(Reuters) - A coalition of immigrant rights’ groups, the Occupy Wall Street movement and New York politicians said on Monday they would stage a four-day protest against Carlos Slim, the world’s richest man, outside Saks’ swanky Fifth Avenue flagship store in Manhattan beginning on Tuesday.
The coalition, which calls itself ‘Two Countries One Voice’, is protesting business practices by Slim, who owns a stake in Saks Inc as well as cell phone and landline companies that dominate market share in his native Mexico.
“Carlos Slim is the (richest) 1 percent of the 1 percent,” said Occupy Wall Street representative George Martinez, speaking at a press conference in New York City to launch the protest. “This week you will see direct action ... to stop global monopolistic vampires.”
‘Two Countries One Voice’ is a loose coalition of about 50 organizations, according to leaders Andres Ramirez, a public relations executive in Las Vegas, and Los Angeles-based lawyer Juan Jose Gutierrez.
The coalition, funded by the groups within it, was formed earlier this year to protest the high phone rates Mexicans face when calling family in the United States.
Mexicans were overcharged $13.4 billion a year from 2005 to 2009 for phone and Internet services, according to a January report published by the Organization for Economic Co-operation and Development (OECD), which was funded by the Mexican government.
Mexican home phone service is dominated by Slim’s Telefonos de Mexico, or Telmex,, which provides about 80 percent of services. Slim controls about 70 percent of the cellphone market through America Movil.
Slim’s business model “has led to price gouging and charges many of my constituents high prices,” New York State Senator Adriano Espaillat said at the press conference.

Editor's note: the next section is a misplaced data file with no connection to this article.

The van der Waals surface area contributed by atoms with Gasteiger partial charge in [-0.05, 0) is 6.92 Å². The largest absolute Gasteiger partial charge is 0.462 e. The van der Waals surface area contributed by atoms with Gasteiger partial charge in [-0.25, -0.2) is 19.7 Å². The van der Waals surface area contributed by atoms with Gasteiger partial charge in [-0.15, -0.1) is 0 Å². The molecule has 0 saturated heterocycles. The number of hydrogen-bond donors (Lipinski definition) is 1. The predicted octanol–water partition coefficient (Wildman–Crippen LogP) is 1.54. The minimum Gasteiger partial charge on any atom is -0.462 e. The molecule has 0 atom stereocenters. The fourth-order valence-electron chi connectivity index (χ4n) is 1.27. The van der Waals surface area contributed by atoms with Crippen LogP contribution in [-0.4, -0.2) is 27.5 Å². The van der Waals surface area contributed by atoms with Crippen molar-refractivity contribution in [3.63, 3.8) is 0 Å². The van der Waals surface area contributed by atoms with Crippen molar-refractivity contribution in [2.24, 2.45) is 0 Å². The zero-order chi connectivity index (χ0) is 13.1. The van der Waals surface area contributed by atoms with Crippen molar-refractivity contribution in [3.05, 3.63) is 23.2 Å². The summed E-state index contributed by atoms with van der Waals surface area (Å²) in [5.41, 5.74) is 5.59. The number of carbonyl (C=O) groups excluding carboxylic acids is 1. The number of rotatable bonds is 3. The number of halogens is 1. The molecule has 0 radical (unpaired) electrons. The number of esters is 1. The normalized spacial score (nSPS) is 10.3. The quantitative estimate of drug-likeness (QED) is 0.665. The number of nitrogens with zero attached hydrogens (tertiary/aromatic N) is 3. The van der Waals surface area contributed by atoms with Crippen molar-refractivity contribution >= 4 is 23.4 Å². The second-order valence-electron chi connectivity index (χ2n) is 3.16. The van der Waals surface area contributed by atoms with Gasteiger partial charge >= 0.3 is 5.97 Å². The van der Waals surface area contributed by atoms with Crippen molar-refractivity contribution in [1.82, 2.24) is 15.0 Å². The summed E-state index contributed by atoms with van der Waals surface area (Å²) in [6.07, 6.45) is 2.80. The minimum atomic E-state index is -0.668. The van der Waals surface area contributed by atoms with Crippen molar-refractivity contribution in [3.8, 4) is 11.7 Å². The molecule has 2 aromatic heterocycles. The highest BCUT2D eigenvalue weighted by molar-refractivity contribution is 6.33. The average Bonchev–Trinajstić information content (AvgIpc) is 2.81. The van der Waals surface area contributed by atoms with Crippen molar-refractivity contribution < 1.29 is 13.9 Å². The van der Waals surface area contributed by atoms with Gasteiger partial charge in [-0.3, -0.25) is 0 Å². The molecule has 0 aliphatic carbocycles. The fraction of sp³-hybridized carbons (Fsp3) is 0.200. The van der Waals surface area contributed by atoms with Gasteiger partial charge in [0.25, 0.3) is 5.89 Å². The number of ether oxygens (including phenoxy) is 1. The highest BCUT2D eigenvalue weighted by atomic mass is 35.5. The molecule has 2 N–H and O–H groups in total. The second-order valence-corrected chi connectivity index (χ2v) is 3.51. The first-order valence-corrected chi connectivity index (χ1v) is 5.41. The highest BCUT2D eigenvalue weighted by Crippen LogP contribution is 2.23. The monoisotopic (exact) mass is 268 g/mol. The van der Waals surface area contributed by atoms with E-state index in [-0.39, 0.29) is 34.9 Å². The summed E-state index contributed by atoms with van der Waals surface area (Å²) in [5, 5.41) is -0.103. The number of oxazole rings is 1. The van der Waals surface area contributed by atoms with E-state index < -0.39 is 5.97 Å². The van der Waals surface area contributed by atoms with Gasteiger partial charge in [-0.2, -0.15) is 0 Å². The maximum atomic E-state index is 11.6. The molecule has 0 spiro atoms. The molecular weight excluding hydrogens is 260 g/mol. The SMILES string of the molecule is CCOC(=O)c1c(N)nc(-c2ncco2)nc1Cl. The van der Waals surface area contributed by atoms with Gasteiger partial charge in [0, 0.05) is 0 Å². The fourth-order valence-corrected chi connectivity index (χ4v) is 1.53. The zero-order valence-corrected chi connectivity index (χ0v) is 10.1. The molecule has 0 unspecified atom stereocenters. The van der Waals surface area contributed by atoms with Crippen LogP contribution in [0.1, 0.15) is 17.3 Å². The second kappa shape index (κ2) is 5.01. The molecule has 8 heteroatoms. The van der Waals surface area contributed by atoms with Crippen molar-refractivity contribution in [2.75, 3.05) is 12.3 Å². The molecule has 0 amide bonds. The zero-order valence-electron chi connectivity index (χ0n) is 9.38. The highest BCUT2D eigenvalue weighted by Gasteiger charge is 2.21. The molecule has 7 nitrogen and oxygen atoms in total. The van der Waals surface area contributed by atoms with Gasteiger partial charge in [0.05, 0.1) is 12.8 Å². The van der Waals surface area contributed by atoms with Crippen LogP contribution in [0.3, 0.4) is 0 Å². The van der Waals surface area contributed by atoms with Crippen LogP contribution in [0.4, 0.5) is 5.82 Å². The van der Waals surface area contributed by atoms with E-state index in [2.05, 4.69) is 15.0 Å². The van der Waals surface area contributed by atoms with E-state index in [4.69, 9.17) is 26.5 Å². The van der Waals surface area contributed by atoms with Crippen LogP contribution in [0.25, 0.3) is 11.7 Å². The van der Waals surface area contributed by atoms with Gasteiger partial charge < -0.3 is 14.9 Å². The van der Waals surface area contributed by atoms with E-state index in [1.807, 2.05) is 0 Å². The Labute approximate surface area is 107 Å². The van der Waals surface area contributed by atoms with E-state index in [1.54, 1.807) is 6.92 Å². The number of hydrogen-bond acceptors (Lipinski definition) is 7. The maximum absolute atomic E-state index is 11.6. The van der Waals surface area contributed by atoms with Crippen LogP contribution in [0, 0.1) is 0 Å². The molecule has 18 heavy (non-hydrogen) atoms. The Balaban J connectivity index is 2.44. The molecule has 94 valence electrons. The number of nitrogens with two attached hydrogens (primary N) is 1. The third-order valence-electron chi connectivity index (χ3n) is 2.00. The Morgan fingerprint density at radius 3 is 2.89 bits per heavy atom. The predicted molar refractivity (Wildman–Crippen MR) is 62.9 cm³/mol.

New York State Assemblyman Robert Rodriguez said that he hoped the protest would raise awareness of the need for changes to Mexico’s regulatory system.
Slim, whose fortune has been estimated at around $69 billion by Forbes magazine, has increasingly come under fire in Mexico for the high fees charged by his companies, but regulators have had limited success in diluting his dominance.
Slim’s spokespeople downplayed the planned protest outside Saks and said that ‘Two Countries One Voice’ was a paid movement.
The coalition protested against Slim at George Washington University in May when he gave the commencement address. Arturo Elias Ayub, Slim’s son-in-law and a spokesman for his companies, said in a telephone interview on Friday that the protest had been made up of people who were paid $20 or $30 to turn up.
Ayub said that not a single Hispanic had taken part in the protest at the university, and that when he and colleagues questioned the protestors, they said they did not know why they were there.
Two Countries’ Ramirez said the group had helped with transportation and lunch costs for people who had traveled a long distance, but he said no one had been paid just to protest.
Reporting by Nicola Leske in New York and Elinor Comlay in Mexico City; Editing by Toni Reinhold